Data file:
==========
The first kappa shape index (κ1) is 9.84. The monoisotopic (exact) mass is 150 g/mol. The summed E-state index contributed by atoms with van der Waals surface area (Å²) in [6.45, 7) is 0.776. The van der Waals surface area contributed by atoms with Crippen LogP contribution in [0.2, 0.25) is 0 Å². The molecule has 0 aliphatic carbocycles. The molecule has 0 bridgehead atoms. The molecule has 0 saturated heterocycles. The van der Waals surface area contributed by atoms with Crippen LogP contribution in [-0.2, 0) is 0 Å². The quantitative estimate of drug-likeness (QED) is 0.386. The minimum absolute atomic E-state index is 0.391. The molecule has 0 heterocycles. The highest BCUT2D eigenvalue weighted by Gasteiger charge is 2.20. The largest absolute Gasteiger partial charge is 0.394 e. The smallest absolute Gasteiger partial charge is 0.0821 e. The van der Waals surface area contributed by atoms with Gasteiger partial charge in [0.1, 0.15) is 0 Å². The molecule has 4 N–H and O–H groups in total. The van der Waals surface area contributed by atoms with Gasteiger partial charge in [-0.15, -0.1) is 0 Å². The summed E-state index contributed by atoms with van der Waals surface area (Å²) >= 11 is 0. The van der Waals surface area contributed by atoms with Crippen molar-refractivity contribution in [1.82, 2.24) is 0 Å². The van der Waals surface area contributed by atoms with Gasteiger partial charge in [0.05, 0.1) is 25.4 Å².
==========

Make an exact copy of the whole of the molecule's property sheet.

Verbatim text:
The first kappa shape index (κ1) is 9.84. The monoisotopic (exact) mass is 150 g/mol. The summed E-state index contributed by atoms with van der Waals surface area (Å²) in [6.45, 7) is 0.776. The van der Waals surface area contributed by atoms with Crippen LogP contribution in [0.2, 0.25) is 0 Å². The molecule has 0 aliphatic carbocycles. The molecule has 0 bridgehead atoms. The molecule has 0 saturated heterocycles. The van der Waals surface area contributed by atoms with Crippen LogP contribution in [-0.2, 0) is 0 Å². The quantitative estimate of drug-likeness (QED) is 0.386. The minimum absolute atomic E-state index is 0.391. The molecule has 0 heterocycles. The highest BCUT2D eigenvalue weighted by Gasteiger charge is 2.20. The largest absolute Gasteiger partial charge is 0.394 e. The smallest absolute Gasteiger partial charge is 0.0821 e. The van der Waals surface area contributed by atoms with Gasteiger partial charge in [0.1, 0.15) is 0 Å². The molecule has 4 N–H and O–H groups in total. The van der Waals surface area contributed by atoms with Gasteiger partial charge in [-0.15, -0.1) is 0 Å². The summed E-state index contributed by atoms with van der Waals surface area (Å²) >= 11 is 0. The van der Waals surface area contributed by atoms with Crippen molar-refractivity contribution in [1.82, 2.24) is 0 Å². The van der Waals surface area contributed by atoms with Gasteiger partial charge in [0.05, 0.1) is 25.4 Å².